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Waterfront Watch: Part 2
EUREKA- For Part 2 of Waterfront Watch, we take a closer look at the problems developers face while working on their projects on Eureka’s waterfront are.
Some Eureka residents who visit the waterfront often say they have some improvements in mind.
"Definitely more development. Especially in between this area, between C and F, even just a little bit farther down. Just seeing a little more development, like some of these dilapidated buildings, if they could fix those up, that would be a huge improvement," said Kristen Serratos, a Eureka resident.
The planned 111 room, four story hotel project behind the boardwalk between C Street and F Street has been in the works for more than 10 years.
"Nothing is a slam dunk when you're developing property on the waterfront in California…Anything can happen. Somebody can crawl out of the mud and sue us. You know how much it costs to sue a developer? It costs 700 dollars to file a lawsuit that can tie you up forever," said John Ash, one of the developers of the hotel project.
Ash says because the project isn’t already complete, it’s costing the City of Eureka about a half a million potential dollars in tax revenue per year.
"We could have walked away from this a long time ago. But we'd like to see it happen. And we'd like to see it happen for the people of Eureka," Ash said.
In response to what was seen as an over development of the coast and a restriction of coastal access, California voters passed the Coastal Act in the 1970’s. Under this law, developments must have an Environmental Impact Report, or EIR, approved by the California Coastal Commission before construction can begin.
"If you have a project that's on a waterfront location or near a sensitive habitat, then you're going to need more specialized information and sometimes it can be very extensive," said Bob Merrill, the District Manager for the North Coast District Office of the California Coastal Commission.
Peoples’ access to the waterfront and sea level rise accommodations are among the many factors that must be considered to have the environmental impact report approved.
Ash says the battle is not over after getting approval from the California Coastal Commission. He says the California Department of Finance putting an end to redevelopment funds in the state puts the entire process in jeopardy.
“The State Finance Committee, since they did away with redevelopment, has not approved one development program in any city in the state of California…If the city of Los Angeles or San Francisco can't get the State Finance Department to act, little old Eureka is not going to be able to do much," said Ash.
“The loss of redevelopment in California certainly has slowed the process, but it doesn't mean that the process necessarily stops, it just makes it more difficult,” said David Tyson, the former Eureka City Manager.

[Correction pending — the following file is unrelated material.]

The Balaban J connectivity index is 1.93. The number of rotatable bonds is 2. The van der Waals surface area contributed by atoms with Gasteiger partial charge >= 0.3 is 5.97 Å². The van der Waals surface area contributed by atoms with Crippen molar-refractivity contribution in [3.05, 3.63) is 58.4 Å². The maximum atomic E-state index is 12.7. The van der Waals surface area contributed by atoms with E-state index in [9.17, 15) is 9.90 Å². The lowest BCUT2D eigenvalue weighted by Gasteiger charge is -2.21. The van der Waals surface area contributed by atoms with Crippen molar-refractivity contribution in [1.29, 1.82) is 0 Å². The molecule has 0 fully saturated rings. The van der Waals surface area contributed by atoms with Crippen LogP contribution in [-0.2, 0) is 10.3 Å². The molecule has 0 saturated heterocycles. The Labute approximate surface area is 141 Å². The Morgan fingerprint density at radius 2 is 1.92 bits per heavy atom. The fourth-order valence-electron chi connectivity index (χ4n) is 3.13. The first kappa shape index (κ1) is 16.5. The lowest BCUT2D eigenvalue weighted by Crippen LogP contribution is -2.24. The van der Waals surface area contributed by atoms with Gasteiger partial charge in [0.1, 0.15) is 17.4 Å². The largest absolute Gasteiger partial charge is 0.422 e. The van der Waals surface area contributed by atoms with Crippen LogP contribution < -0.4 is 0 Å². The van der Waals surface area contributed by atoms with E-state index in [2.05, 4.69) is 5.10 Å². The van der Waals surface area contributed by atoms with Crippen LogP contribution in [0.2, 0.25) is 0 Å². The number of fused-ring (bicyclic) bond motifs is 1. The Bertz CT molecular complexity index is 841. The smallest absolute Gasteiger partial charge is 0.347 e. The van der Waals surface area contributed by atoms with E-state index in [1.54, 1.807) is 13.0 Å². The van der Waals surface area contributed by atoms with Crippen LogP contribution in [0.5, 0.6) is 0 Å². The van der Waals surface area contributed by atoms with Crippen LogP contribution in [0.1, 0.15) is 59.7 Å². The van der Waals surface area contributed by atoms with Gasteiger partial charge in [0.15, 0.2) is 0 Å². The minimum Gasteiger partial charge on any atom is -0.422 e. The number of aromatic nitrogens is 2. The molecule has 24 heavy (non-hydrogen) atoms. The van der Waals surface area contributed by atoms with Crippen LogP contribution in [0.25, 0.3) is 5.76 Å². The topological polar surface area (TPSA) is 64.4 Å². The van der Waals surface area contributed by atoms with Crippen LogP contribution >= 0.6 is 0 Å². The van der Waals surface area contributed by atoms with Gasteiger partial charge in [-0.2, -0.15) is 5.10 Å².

Michael Casey is the Executive Vice President of Real Estate for Security National Properties, which has been working on developing the 38-acre Balloon Track into a site with commercial, retail and office space.
"We had Home Depot as an anchor for our tenants when we were processing our entitlements for the development and with the economy nose diving in 2008 or 2009, we lost them as our anchor tenant and frankly have not been able to secure another anchor to basically stimulate development and basically continue forward with the entitlement process…It's going to be pretty tough to secure something like that in the near term," said Casey.
He says it will not be likely to get that anchor tenant soon because of a recurring issue in the area.
"The status of the economy right now, the unemployment rate is pretty high out here," Casey said.
He says the cost of the process is a roadblock as well.
“I mean just all kinds of things that you have to research, wetlands designations, all that stuff has to be analyzed. We've spent over $800,000 just doing the EIR…Would I recommend today that we go buy a raw piece of ground up in this area for development purposes? I'd have to say no," said Casey.
And as for the likelihood of current development projects coming to fruition, John Ash and Michael Casey don’t expect that to happen overnight.
"I wish I had an answer. I don't. And neither does David Tyson, neither does Mike Knight, the acting City Manager, either does the attorney for the city, nobody," said Ash.
"I've worked on entitlement processes that took ten years, literally, in California…There's just no way to navigate those time frames in a quick fashion," said Casey.
"It is a certainty in my mind that the areas that are appropriate to be developed will be. I just can't say whether that's going to be in 20 years or 30 years or how long," Merrill said.
Officials with the City of Eureka say as a part of the General Plan Update process, staff will look at all vacant property along the waterfront that the city owns to determine the best uses for them moving forward.